Define your scope – focus on the big hitters

Next, define the scope of your ISMS. Focus on the most important areas of your business. For instance, if you run a software development company, start with everything related to software development. If you’re a FinTech, you may prioritise customer data management systems and start structuring your ISMS around this function.

Get a platform and experts to help you

You might get away with spreadsheets when you’re a tiny start-up, but eventually, you will need a dedicated platform and experts. Building an ISMS requires specific knowledge. Involve people who understand the requirements and can guide you through the process. This includes consultants, external experts, and internal team members.

Conduct competency checks to ensure everyone involved has the necessary skills. Assign owners to each risk area and plan for knowledge transfer. For instance, if a key IT manager leaves, a clear handover process maintains your ISMS integrity.

Related: ISMS: Accredited vs. non-accredited ISO 27001 certification


Do you have governance in place?

Governance sets the foundation for your ISMS. Start by creating documents that outline how you handle tasks like creating documents and conducting risk assessments, following  . These clauses cover company stakeholders, risk management, and continual improvement. For example, create a policy that mandates timestamping and classifying documents. Governance ensures everyone knows and follows the procedures, providing a clear path before any actions are taken.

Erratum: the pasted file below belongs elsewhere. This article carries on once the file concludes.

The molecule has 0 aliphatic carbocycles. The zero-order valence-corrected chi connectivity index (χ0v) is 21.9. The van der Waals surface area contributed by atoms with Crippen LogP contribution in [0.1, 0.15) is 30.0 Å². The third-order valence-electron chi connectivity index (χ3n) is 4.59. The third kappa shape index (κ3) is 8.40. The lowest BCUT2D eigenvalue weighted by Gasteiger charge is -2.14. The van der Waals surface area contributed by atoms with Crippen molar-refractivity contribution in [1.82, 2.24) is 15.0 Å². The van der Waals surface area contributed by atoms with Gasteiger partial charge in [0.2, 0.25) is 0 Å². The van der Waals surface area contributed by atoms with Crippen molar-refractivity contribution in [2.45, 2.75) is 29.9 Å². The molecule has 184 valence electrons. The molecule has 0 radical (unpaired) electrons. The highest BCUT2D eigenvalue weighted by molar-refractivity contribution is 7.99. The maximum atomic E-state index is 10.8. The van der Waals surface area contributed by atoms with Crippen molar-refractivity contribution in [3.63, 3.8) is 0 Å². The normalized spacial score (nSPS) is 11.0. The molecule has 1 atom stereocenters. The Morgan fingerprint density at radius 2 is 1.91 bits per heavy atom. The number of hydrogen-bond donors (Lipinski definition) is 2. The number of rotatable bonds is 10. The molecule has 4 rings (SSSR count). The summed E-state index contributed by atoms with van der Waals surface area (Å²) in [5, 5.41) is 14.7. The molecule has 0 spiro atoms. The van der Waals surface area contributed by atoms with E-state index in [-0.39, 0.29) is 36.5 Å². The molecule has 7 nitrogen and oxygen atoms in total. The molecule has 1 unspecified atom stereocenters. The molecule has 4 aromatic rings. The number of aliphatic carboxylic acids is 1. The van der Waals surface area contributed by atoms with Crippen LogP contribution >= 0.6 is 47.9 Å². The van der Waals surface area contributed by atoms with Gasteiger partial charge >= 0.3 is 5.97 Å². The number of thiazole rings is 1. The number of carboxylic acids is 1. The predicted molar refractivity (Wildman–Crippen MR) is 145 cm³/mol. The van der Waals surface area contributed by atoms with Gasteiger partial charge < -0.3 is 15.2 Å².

Best practices for building your ISMS

Provided you’ve involved your executives, considered the ISMS scope, chosen your platform, and have experts to guide you, you can start building your ISMS.

Perform a gap analysis

First, perform a gap analysis. Assess your current state and identify gaps between where you are and where you want to be. This process can often also highlight some of your biggest risks and aid in how to decide whether your focus is on certification or overall risk posture. For example, if you aim for certification, your gap analysis will highlight areas that must meet specific standards. If improving your risk posture is the goal, the analysis will identify broader security improvements.

Pin down critical assets

What could shut down your operations? That’s the question to ask when managing assets in your ISMS. Start with focusing on those critical assets first. Every business has its unique digital footprint—what's a risk for one might not matter for another. This calls for a strategy that targets the key elements driving your revenue. Then do a risk assessment to figure out what threats these assets face and how to protect them.

Risk assessment, treatment and management

Provided you’ve sorted out governance and gap analysis, start with the most important part of building an ISMS—risks. Risk assessment, treatment, and management each represent a different process in the risk workflow, but they work together to create a strong ISMS.

  • Start with risk assessment. Identify and evaluate risks to your critical assets. Look at potential threats applicable to your organisational context, such as data breaches if you’re a consultancy and system failures if you’re a SaaS company. This assessment helps you understand your vulnerabilities.
  • Next is risk treatment. Decide on the treatment option most suitable for the identified risks and develop a plan to address them. If your assessment shows laptops are at risk of theft, include actions like installing physical locks and secure storage policies in your plan. This ensures that you have clear steps to mitigate risks.